Lacquered wooden bins shine deep brown in the fluorescent light and a new sign hangs above what will soon be the counter of Needle to the Groove Records, but at the moment, the space is still a work in progress.
As owner Allen Johnson and manager Michael Boado explain, a bin still needs to be placed in the center of the room, shelves still need to be installed and the proposed listening station has yet to be set up, but those will certainly be there when the store officially opens its doors to the public on July 12.
Though the bins may still be waiting to welcome the stock of over 10,000 LPs that will start their collection, the hardwood floors and subtle earth tones that grace the walls suggest this will be more than just a space to store vinyl. As evident in this carefully designed space on Santa Clara Street between Ninth and Tenth streets in downtown San Jose, this shop will stand as a celebration of collection culture.
San Jose hasn’t had a record store downtown since the oft-overlooked Upstairs Records took up residence above Johnny V’s on Santa Clara Street more than a decade ago, only to disappear from that spot as quietly as it arrived. Needle to the Groove will finally fill that void, stocking their shelves with rock, jazz, R&B, Latin, reggae, punk, hip-hop, electronic and other music to appeal to both the dedicated digger and the novice vinyl buyer.
“Opening a shop for me is almost an excuse to continue to buy records,” admits Johnson, who’s been collecting and selling online for years.
Former longtime employees at Streetlight Records and collectors/DJs in their own right, Johnson and Boado are sensitive to how their shop will integrate into the South Bay vinyl ecosystem, which most prominently includes five shops of varying stock along a stretch that starts at Space Cat Records and Time Tunnel Toys on South Bascom Avenue and runs to On the Corner Records on East Campbell Avenue. Instead of the oft-heralded dollar bin, Needle to the Groove’s low price point will be $3 records, though their stock will also contain a well-curated, oft-refreshed selection of pricier vinyl aimed at collectors.
Johnson’s love for vinyl started as an aspiring hip-hop producer. “I would hit the record stores looking for dollar records that had a drum break or just a cool flute sound, and then I’d want to make a beat and be the cool dude that the rappers would want to work with,” he notes.
Boado is perhaps better known as DJ Basura, who helms the Blank Club’s weekly ’80s dance party Atomic. He attributes his love for records to the friends and family he’d accompany on mobile DJ gigs before he was even in high school.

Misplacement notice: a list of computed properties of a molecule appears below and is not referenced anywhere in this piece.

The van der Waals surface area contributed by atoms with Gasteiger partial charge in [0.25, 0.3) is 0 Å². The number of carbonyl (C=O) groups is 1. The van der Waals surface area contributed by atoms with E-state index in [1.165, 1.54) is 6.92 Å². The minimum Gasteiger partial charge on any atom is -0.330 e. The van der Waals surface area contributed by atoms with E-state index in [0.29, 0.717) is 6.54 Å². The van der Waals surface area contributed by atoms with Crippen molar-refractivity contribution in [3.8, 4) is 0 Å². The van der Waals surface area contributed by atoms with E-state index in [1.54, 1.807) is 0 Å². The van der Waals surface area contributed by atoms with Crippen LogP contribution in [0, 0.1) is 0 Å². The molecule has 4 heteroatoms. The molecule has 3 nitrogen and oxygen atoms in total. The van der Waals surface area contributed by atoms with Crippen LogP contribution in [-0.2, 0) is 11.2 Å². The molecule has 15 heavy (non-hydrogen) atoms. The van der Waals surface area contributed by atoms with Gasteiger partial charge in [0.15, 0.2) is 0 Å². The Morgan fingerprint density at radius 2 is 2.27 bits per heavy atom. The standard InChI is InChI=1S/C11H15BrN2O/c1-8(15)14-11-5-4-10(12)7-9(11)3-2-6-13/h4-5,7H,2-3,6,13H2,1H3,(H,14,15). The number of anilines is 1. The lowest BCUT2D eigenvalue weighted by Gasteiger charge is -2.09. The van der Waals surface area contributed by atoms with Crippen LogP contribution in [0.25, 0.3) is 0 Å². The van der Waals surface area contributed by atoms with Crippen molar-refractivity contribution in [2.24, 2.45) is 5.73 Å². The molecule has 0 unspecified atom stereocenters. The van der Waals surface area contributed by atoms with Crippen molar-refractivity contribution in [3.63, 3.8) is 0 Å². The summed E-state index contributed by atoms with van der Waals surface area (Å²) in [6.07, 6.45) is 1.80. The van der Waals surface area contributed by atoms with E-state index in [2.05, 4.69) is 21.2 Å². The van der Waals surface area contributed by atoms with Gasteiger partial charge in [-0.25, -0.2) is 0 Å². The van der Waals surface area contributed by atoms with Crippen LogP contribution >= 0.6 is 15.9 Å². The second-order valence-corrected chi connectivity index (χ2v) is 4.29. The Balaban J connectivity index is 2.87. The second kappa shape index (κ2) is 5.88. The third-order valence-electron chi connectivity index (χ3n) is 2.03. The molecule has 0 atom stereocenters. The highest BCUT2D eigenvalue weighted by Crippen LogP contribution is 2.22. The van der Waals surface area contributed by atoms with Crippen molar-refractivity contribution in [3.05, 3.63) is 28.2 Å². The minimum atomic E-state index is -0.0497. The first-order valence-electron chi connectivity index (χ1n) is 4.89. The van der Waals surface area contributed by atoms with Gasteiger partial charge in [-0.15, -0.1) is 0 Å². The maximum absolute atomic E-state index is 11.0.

Johnson name drops San Francisco shop Groove Merchant as an inspiration, yet his most apparent influence stems from the original Needle to the Groove, located in Fremont’s Niles district since 2006. He loved the character of the store and its walls lined with retro goods. Johnson says it reminded him of the shops he encountered in Chicago while in college, which made him first fall in love with wax.
When the possibility of opening a shop came about, Johnson knew he wanted to bring a similar vibe to San Jose. After consulting with owner Dan Bernal, the two finalized a deal to expand the Needle to the Groove name to San Jose.
“Dan’s a nice guy and he knows how to sell records,” Johnson says of the partnership. “Mike and I fit in with that. We want to help the people that walk through the door find cool records.”
The sheer size and physicality of vinyl records appears a stark contrast to our ability to carry vast musical libraries in our pockets. However, there’s an appeal to getting lost in a record store. Compared to, say, the iTunes store, where millions of songs are a mere search term away, record stores still lend themselves to hands-on discoveries.
The vinyl numbers also don’t lie: Nielsen SoundScan reported 2.9 million albums sold in 2013—a striking 33.5 percent increase over the previous year—and the International Federation of the Phonographic Industry said that in 2012, global vinyl sales topped $171 million.
Though the buying and selling process is nothing new to Johnson, the new storefront offers him a new outlook on the same process.
“I could go to a flea market, spend 100 bucks, and have 600 dollars’ worth of records,” he recalls of his earlier buying days. “There was a business model there, but at the same time, I’m just some street hustler, basically. I wanted something official. I want to be part of the community. I want people to feel like they can bring their records and sell them to an honest place who’s going to pay them fair.”
Needle to the Groove may now give Johnson the ability to possess a seemingly endless collection of vinyl—a dream for a man who says he’s “naturally excited about records”—but his new venture also allows for something much greater: the chance to turn his passion into his lifeblood and give back to the culture that first enveloped him as a youth.
Needle to the Groove
Opening July 12, 10am
410 E. Santa Clara St, San Jose